Canadians content with government e-services

While largely happy with the quality of e-services provided by the public sector, Canadians still have concerns around the privacy and security of their online transactions with government.

That’s a key finding of a recent survey titled ‘Citizens First 4’ conducted by the Institute for Citizen-Centered Service (ICCS) and the Institute of Public Administration of Canada (IPAC).

The mandate of ICCS is to promote high levels of citizen satisfaction with public-sector service delivery, while IPAC is an organization concerned with the practice and theory of public management. Both are headquartered in Toronto.

The survey canvassed the views of around 7,000 Canadians on public sector service quality. Most stated service levels had improved at all three levels of government, but highlighted the need for better access to services.

Canadians are worried about security and privacy of personal information, said Wendy Paquette, information manager with ICCS.

“Their concerns are about secure storage of their information. If you’re online and you provide personal information, [you] want to ensure that information is protected and secure.”

Paquette said another concern relates to the unauthorized use of personal information – for example the possibility of someone breaking into the system and using information to create a false identity.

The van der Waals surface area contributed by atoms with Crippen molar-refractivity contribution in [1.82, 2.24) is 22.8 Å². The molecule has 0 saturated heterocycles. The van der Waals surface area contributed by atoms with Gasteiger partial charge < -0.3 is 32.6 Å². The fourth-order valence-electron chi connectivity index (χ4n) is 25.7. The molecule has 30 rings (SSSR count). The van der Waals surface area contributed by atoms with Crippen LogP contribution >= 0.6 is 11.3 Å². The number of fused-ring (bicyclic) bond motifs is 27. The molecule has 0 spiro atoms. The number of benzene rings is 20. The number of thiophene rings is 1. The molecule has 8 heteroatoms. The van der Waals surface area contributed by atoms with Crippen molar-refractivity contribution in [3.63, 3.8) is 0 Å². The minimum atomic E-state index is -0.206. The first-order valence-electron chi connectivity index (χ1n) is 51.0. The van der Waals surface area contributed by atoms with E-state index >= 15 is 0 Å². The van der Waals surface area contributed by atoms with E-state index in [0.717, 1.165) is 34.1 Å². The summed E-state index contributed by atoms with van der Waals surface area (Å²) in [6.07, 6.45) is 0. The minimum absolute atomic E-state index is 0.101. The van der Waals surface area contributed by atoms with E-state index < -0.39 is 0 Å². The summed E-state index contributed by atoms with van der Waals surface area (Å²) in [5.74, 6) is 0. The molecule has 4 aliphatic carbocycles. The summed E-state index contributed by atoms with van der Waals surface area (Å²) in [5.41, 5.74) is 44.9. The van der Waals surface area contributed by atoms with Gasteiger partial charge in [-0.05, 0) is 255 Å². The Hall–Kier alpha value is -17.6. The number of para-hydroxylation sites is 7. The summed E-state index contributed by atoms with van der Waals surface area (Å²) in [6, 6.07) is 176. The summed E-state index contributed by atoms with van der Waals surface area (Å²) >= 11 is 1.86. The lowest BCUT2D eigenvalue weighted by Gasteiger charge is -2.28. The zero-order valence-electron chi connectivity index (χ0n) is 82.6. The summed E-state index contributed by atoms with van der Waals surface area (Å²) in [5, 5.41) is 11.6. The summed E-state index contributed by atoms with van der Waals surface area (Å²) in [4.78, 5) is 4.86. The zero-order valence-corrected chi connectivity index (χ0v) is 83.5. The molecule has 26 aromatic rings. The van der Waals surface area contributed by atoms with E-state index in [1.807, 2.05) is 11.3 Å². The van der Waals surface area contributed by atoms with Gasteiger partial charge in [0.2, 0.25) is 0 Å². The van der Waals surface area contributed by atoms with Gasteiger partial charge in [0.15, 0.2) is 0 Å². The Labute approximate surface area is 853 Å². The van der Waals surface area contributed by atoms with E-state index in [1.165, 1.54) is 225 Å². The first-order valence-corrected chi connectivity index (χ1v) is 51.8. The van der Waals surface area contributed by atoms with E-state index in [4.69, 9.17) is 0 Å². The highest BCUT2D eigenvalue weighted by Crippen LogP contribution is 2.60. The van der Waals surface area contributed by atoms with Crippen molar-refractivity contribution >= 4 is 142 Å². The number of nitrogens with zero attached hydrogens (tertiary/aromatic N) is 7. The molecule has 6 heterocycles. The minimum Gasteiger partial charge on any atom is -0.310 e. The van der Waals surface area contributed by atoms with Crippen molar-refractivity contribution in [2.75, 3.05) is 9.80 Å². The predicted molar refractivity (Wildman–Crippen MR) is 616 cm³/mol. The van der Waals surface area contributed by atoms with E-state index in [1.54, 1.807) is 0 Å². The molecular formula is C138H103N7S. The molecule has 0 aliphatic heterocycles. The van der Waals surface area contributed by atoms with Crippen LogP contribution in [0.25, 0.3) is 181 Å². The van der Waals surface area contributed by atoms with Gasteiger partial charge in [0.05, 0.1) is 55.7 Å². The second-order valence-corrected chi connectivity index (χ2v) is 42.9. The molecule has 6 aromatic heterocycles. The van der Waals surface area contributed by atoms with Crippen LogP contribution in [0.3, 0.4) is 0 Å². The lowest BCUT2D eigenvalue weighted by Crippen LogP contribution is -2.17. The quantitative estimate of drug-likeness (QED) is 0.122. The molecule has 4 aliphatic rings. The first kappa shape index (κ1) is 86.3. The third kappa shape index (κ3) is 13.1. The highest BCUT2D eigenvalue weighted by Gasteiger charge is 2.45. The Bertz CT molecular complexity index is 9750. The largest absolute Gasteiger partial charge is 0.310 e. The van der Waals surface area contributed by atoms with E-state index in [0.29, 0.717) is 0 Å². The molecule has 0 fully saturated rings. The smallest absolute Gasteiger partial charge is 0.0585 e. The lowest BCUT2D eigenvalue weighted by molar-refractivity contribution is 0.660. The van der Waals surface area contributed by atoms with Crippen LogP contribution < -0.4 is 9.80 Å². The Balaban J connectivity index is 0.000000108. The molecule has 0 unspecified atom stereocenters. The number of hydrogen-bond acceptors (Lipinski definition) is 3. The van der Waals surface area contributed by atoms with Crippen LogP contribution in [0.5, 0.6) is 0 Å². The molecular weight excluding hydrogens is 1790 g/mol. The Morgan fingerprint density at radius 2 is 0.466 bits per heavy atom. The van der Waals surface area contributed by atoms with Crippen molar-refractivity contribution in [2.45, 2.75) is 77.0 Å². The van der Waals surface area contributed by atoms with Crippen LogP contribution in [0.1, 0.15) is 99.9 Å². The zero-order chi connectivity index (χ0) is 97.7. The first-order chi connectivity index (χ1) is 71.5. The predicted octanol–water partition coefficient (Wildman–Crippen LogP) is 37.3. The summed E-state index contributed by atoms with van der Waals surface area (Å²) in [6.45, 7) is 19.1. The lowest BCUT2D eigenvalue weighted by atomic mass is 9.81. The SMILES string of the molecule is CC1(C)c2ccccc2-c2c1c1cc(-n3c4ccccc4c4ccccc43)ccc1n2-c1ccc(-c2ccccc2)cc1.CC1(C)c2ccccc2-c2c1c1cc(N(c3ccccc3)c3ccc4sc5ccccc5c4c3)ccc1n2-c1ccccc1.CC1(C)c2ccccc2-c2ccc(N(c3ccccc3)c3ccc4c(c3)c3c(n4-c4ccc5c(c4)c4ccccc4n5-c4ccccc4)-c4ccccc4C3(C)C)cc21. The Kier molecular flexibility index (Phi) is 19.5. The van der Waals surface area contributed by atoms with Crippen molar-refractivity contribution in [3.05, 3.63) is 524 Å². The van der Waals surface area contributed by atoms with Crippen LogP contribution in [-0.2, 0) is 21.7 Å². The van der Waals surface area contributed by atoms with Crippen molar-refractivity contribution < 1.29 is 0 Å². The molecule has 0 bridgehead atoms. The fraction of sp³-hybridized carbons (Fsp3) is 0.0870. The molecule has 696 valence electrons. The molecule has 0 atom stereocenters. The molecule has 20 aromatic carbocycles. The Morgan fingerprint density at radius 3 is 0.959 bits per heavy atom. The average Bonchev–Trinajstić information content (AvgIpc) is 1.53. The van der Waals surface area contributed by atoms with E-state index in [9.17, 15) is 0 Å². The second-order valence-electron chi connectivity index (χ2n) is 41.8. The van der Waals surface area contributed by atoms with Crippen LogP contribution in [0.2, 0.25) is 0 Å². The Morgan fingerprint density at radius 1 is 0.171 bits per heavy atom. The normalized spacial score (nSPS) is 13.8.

One remedy, she said, is for citizens to be aware that there are security standards for government online services, and that’s enshrined in legislation. She suggested starting each online transaction with government with a statement saying such legislation exists. 59 per cent of those polled said it would make them more comfortable knowing that.

Canadians also want prompt and accessible troubleshooting capabilities, whether they’re on the phone or online, she added.

She said – whether online or on the phone – people wanted to have real time conversations with customer service agents because they want help right away. “Once you’re on there you want to do it, finish it, and be gone.”

The Citizens First 4 survey results also help change the general perception that government service isn’t quality service, Paquette said. “The lesson here is anytime we’ve got good service experience feedback it’s great to make it public, so public perception starts to change.”

That sentiment is echoed by Patrice Dutil, director of research at IPAC. Dutil believes the survey is useful because it dispels the myth that government services are sub par compared to the private sector.

“This is the fourth time we’ve done this (survey),” he said.

“Not only are we getting the sense that people are generally very satisfied with their service, but that [satisfaction] been growing over the past six years.”

Service levels at each level of government have gone up consistently, Paquette said. “So the good news is they’re all going in the right direction. But there’s still room for improvement.”

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